Joey Votto hit a stunning .400 over the final 81 games of the 2016 season, a truly blistering rate for the Cincinnati Reds 1B. All he did in 2017 was back that with a ridiculous .340/.477/.581 (1.057) mark over the final 104 games of the 2017 season, with 90 walks against just 51 strikeouts during that stretch. That propelled him to a career-best 8.1 bWAR season, a mark that should have won him a 2nd NL MVP Award.
Little did we know at the time, but it wrapped a 10-year stretch in which Votto compiled a stirring 52 fWAR, the single best 10-year run of his career, to date. Votto himself probably knew that at the time, because he’s the kind of guy who just knows that stuff, and he likely knew exactly where that run ranked among his 1B peers over the course of MLB history. Thanks to FanGraphs’ Craig Edwards, today we got to see that stretch in that very context, getting visuals on how Votto’s offensive excellence and overall solid 1B defense places him in the annals of 1B history.
(Spoiler alert: it’s a pretty damn good spot.)
Votto, great as he is, still sees his best 10-year stretches pale in comparison to the likes of Albert Pujols and Lou Gehrig, but who the heck doesn’t, really? That said, his run ranks in a similar (if not better) vein as Hall of Famers like Eddie Murray, Rod Carew, Harmon Killebrew, and Willie McCovey at the position, and as Edwards notes, Votto has finished each of the last three seasons with the best rolling 10-year fWAR among all MLB 1Bs.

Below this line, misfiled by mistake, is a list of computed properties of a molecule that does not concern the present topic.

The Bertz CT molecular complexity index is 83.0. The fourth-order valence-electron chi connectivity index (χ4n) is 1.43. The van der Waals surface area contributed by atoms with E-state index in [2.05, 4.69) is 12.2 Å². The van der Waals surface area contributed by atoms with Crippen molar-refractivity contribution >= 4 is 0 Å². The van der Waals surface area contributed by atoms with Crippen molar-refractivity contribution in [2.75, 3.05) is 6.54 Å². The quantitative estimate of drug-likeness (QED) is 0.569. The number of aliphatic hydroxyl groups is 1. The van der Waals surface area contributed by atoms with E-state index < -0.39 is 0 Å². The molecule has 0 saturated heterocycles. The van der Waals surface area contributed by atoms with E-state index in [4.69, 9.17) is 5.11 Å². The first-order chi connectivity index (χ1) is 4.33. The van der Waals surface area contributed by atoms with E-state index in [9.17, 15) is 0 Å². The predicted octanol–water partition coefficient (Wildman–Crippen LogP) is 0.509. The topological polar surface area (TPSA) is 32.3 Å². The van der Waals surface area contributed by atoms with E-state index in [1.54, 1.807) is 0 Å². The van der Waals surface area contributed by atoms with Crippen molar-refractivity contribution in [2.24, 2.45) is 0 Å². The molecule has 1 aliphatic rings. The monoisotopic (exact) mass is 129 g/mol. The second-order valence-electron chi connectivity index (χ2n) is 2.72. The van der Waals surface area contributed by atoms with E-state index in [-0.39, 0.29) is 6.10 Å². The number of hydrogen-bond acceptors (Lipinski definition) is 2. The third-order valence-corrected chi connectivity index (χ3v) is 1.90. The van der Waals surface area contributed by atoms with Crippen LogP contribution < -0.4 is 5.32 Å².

In other words, he’s simultaneously produced at a level that ranks as the best among his current peers while having those runs hold up against the best all-time at his position, and if ever there was a succinct way to answer the question of what is a Hall of Famer, I’d say that’s pretty much it.
Joey’s going to keep on bonking once baseball returns, too. I’ll be my hat on it.
In other news, the crew at CBS Sports discussed how one might view the eventual champions of the modified/shortened/truncated 2020 season, with more or less a consensus answer the end result. Hat tip to Matt Snyder for referencing the 1981 Reds, as well.
Over at MLB.com, they broke down the single best one-game hitting performances for each MLB franchise in history, and despite some 150+ years of baseballing in Cincinnati, the Reds representative comes from pretty recent history. Methinks you know of whom I speak.
As Marc Topkin of the Tampa Bay Times noted yesterday, the Rays are opening up Tropicana Field to players on their 40-man roster within the week, the latest in the ongoing saga of getting the 2020 baseball season underway. Obviously, all 50 states have been pretty much fending for themselves through this all, with each having been delegated to set up their own virus containment and mitigation protocols, and that will directly impact which pro sports teams get to get back to business on different timelines. Still, that this is beginning to thaw suggests that the Reds, at some point very soon, might be getting the opportunity to ramp up for a 2020 return quite soon.
Finally, some unfortunate news, as it would appear cheesy-mac fans around the country will be out of luck for at least the next few days. 40,000 lbs of macaroni is no 30,000 lbs of bananas, mind you, but this wreck in particular caught my attention for its location. The stretch of combined interstate highway just outside downtown Nashville is perpetually a merging traffic disaster, and that’s precisely where this one took place - right where I-40 splits off from its cohort, I-24. Believe it or not, college-aged me once flipped a truck there, too, after being cut off by a merging Mazda Miata, of all freaking cars. A side-step and triple toe-loop later, I’d totaled the first ride I’d ever known and caused the single largest traffic backup in the United States of America on that given day. So, I feel for ya, mac driver.